Last week, I started telling you the story of the onset and diagnosis of my inflammatory arthritis. This is the continuation of that story:
By the time I saw my rheumatologist for the first time, I had already made a significant decision. My return to work after maternity leave had been disappointing in a number of ways, and I had decided within weeks of my return that I needed to move on. Happily, the organisation for which I worked was already making cuts, and I put myself forward for voluntary redundancy. My aim was to slow down, spend more time with my daughter and look after my health. I planned to work independently, giving me more control over the workload I chose to take on, and allowing me to work mainly from home.
As my illness developed, it gave me hope to know that I would soon be able to relax and take stock. I spent much of the final three months of full-time employment feeling as though I was very drunk and pretending not to be - making the most of the pools of lucidity when I had energy and could do a few tactical things to keep the ball rolling - but I made it through. I seriously considered selling up and moving back to my home town to be closer to my family and the support they could provide, but I was not ready to leave the home and the life I had made for my daughter and myself.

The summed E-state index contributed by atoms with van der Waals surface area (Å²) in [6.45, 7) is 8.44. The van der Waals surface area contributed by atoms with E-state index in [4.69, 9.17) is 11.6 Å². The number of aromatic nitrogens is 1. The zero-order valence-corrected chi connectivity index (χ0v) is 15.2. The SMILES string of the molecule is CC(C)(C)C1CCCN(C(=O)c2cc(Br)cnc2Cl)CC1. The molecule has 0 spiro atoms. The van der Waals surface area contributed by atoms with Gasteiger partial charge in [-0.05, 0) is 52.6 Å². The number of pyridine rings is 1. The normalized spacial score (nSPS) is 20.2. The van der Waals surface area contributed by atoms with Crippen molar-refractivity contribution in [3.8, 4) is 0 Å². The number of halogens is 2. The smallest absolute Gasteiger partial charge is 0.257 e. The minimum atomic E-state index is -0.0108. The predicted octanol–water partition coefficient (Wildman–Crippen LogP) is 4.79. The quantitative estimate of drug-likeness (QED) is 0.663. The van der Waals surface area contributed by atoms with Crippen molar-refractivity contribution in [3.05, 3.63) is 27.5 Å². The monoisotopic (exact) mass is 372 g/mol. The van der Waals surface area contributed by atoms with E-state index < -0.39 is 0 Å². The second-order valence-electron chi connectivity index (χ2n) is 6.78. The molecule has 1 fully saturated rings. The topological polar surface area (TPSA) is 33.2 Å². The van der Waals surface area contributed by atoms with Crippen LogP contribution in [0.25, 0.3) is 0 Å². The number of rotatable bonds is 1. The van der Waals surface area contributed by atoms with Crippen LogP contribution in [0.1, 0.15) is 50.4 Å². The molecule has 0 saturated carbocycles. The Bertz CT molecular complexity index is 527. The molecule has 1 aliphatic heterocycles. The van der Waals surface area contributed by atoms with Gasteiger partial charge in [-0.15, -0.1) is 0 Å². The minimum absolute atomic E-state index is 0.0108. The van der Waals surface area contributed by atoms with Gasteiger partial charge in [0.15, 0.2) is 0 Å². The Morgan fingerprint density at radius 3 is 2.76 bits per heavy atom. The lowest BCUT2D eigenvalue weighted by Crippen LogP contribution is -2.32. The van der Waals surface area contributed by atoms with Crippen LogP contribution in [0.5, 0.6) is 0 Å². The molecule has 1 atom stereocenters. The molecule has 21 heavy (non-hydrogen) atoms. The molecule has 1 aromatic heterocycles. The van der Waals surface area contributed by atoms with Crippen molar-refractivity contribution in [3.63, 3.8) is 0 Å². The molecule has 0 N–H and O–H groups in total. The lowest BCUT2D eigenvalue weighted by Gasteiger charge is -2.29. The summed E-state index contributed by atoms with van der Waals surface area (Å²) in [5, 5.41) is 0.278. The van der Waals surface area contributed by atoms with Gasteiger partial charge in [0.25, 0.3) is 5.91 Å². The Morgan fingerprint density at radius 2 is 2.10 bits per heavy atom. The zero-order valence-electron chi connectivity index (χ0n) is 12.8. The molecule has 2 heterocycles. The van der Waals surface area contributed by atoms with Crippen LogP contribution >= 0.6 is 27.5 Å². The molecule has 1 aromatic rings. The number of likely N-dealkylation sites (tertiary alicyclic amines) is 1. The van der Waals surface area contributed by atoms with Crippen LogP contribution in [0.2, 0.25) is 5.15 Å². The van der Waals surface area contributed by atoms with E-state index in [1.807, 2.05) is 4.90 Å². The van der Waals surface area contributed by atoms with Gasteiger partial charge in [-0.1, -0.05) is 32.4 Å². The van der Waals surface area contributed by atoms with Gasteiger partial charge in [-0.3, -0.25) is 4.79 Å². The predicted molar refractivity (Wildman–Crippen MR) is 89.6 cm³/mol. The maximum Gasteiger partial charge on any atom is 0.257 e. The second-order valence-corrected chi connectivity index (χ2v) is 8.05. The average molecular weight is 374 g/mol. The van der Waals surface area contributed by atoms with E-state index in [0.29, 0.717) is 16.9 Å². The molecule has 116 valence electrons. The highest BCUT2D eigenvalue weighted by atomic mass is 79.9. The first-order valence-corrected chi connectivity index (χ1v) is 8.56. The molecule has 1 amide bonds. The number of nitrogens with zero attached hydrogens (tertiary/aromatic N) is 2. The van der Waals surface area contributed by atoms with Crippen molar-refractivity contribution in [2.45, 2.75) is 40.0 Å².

I was still working on the premise that what I was experiencing was a post partum thing that would resolve itself in time, so throughout the Summer, I rested. I did some gentle work on my CV, on raising my profile, on re-establishing connections and networking, and I lined up some consultancy work and a short-term part-time cover post for the Autumn.
But by August 2010, the familiar rumblings in my feet and hands were picking up again. When I saw my Rheumatologist, I asked for a steroid shot to help reduce the level of disease activity and take me through the busy Autumn I had planned. By November, it was clear that whatever this was, it wasn't going away, but it wasn't getting significantly worse either. My Rheumatologist now described it as inflammatory arthritis, suggested I use Naproxen to control the ongoing inflammation, and discharged me to my GP for ongoing care.